A Star is Born is a story that Hollywood keeps revisiting, a romantic drama about the upward trajectory of a young ingenue and the downward spiral of her older lover/mentor. Bradley Cooper seems like an unlikely source for an update of this well-worn tale but here he makes his directorial debut as well as starring alongside Lady Gaga, who steps into a part previously played by Janet Gaynor, Judy Garland and Barbra Streisand in her first major film role.
On paper, this combo is far from a sure thing but both Cooper and Gaga rise to the new challenges laid before them and turn the classic melodrama into something intimate and soulful, a thoughtful look at the highs and lows of fame and the struggle to stay ‘real’ in the face of it all. This is what motivates Cooper’s Jackson Maine, an aging rockstar whose drinking problem and ever-worsening tinnitus are beginning to take their toll.
It’s his drinking that leads to the film’s extended meet-cute sequence, as Jackson stumbles into a drag bar looking for another drink. Taking the stage is Ally (Gaga), a young woman who, unlike the drag performers, sings for real and can really sing. Jackson is instantly smitten and convinces Ally to go for a drink with him. One drink turns into two and they carry on through the night, winding up in a supermarket car park where they talk and flirt and begin to fall for each other, sharing secrets and eventually Ally sings for Jackson, an original song that she comes up with.
Jackson is so taken with her, that he practically drags her on stage at his next massive, sell out concert to sing a duet of the song she played for him. Ally is reluctant at first but before long she’s belting out a goosebump-inducing rendition of Shallow – the film’s central banger that you probably already know by now – and lo, a star is well and truly born. The crowd loves her. Jackson loves her. Hell, we love her.
For its first hour or so, A Star is Born is irresistable cinema, both a swooning romance and a compelling underdog story as Ally rise through the ranks of stardom and Jackson seems to find a new lease of life alongside her. But after that exhilarating first half, the film gets down into the nitty gritty, shifting focus away from Ally and more onto Jackson, delving into his familial problems, alcoholism and drug abuse. Cooper manages the gradual tonal shift well but it’s impossible to avoid this second half feeling like a huge comedown after the ecstacy of the film’s earlier scenes.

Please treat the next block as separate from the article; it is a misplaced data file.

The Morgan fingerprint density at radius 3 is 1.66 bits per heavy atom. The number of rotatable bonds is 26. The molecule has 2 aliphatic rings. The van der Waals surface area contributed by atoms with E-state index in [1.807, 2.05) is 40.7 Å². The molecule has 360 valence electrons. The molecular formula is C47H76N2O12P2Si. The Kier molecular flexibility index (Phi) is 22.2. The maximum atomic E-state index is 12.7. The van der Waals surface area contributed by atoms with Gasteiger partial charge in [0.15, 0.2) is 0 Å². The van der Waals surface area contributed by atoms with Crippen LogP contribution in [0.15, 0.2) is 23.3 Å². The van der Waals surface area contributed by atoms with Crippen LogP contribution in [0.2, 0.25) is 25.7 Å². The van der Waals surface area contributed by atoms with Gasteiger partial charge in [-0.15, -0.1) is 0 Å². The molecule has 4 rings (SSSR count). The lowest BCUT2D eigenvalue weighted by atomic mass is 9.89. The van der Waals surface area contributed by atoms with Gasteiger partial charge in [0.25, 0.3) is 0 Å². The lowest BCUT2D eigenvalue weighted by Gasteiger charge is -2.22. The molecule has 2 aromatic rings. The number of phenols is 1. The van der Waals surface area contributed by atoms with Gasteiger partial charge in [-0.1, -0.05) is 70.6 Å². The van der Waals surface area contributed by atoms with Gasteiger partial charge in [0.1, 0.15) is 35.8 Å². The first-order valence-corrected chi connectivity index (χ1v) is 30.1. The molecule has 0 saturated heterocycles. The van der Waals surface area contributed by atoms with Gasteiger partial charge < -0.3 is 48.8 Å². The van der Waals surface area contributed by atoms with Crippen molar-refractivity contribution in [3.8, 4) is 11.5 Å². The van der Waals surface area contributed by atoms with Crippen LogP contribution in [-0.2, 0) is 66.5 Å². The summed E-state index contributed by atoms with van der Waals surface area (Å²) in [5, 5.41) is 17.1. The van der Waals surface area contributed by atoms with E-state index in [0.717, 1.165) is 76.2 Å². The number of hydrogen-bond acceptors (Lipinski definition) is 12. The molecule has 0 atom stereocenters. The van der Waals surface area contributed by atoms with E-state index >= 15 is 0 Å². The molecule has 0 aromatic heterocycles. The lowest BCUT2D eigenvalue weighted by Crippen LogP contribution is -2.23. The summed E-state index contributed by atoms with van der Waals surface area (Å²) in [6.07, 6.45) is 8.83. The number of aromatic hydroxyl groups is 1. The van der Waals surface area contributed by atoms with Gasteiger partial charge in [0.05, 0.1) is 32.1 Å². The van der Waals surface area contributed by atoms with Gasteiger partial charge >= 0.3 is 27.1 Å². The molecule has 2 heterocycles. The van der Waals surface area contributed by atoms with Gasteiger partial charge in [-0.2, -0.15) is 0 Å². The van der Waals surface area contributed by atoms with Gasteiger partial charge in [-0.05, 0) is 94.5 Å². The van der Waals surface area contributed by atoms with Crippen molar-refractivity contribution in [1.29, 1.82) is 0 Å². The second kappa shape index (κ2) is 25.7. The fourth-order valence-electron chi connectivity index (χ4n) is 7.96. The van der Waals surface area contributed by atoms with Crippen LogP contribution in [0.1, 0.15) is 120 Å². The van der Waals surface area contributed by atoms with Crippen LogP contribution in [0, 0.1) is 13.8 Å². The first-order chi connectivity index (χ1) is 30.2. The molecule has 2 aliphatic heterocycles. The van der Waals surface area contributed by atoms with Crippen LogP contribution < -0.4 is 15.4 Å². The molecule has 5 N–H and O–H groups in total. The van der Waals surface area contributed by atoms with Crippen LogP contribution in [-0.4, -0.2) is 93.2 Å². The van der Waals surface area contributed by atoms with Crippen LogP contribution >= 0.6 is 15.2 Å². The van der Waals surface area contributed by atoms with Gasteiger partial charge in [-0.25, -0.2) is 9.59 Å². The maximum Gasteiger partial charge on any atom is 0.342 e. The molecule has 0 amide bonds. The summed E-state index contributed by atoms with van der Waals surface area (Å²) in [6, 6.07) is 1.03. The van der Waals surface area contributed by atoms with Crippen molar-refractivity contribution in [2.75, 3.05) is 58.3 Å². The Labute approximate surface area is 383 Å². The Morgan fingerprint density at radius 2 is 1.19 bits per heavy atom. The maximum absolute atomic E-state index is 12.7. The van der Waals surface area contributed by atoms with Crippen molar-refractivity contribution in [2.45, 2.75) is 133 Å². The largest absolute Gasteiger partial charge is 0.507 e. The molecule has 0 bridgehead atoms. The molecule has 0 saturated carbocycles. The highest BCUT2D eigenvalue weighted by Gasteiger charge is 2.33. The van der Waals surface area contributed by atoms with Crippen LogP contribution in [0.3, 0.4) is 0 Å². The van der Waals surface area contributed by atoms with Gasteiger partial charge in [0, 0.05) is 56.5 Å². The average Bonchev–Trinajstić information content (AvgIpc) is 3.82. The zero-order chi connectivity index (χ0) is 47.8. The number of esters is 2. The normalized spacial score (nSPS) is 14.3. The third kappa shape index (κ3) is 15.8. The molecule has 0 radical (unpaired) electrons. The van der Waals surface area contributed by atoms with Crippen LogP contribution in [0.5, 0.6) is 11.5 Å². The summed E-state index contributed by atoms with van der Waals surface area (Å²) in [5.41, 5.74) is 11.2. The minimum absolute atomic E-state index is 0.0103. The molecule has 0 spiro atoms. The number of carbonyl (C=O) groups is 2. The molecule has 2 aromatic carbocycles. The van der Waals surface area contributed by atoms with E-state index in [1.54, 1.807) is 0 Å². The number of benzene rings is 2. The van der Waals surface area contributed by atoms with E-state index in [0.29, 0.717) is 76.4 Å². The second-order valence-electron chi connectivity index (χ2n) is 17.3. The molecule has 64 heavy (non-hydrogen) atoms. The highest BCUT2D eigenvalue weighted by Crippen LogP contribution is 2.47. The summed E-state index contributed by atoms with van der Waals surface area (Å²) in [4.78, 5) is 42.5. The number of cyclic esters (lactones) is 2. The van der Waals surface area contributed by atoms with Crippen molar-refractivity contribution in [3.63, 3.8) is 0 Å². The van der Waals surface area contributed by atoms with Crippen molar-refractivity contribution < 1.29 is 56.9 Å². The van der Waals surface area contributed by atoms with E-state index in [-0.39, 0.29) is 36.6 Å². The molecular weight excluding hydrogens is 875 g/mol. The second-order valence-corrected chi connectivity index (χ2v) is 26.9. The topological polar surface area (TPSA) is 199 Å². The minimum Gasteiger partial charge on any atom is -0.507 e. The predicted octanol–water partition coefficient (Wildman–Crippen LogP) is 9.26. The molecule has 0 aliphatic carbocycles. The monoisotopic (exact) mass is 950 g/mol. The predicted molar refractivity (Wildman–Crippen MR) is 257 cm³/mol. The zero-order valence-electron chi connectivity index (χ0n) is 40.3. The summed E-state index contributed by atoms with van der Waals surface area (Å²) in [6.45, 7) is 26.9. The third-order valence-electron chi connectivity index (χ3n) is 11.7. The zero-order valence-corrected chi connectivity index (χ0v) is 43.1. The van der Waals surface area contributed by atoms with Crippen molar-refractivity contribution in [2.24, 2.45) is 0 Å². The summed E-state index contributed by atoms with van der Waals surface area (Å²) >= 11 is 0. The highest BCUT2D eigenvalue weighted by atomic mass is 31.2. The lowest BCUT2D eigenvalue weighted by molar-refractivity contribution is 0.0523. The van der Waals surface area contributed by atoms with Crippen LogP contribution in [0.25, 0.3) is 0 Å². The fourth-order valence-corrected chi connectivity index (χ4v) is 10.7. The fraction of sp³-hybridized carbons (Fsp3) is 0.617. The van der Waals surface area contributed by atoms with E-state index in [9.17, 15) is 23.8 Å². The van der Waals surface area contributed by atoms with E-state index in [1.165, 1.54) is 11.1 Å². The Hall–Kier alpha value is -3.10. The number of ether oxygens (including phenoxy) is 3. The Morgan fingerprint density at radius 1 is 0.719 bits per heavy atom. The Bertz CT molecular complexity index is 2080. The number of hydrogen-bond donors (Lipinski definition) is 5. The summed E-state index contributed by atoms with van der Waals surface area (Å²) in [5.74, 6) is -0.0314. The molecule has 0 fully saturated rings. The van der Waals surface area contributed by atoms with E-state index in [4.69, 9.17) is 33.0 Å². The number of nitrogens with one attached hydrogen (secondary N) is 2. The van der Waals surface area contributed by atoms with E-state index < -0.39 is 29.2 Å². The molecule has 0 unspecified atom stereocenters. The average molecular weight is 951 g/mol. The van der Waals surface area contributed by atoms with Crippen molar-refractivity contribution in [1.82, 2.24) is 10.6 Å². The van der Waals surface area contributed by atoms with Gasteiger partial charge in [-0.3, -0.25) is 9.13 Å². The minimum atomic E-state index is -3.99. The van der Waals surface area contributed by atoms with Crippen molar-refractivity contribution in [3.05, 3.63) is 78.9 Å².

Cooper impresses in his first time behind the camera for sure but his biggest triumph here is in front of the camera, delivering a heart-wrenching, career-best turn, particularly as the focus largely rests on him in the film’s third act. At that point, Lady Gaga is left slightly adrift but her performance is every bit as exceptional. She manages to convince us that she – one of the biggest stars on the planet – is an unknown waiting for her shot at the big time. Obviously this is a role that largely plays to her strengths, but it isn’t as simple as showing up and belting out songs; she gives an honest and compelling performance that makes full use of her considerable star power.
How Cooper’s version of A Star is Born stacks up against the others will always be up for debate – most see the 1952 version starring Judy Garland and James Mason as the gold standard – but on its own merits, this is a soulful and affecting take on the story. It’s a melodrama for sure but it’s also grounded and honest, presenting a couple whose deep connection and intertwined destinies is headed to an inevitably tragic place. Cooper and Lady Gaga shine, both individually and as a couple, selling us on the romance at the centre of this lavish, crowd-pleasing tearjerker.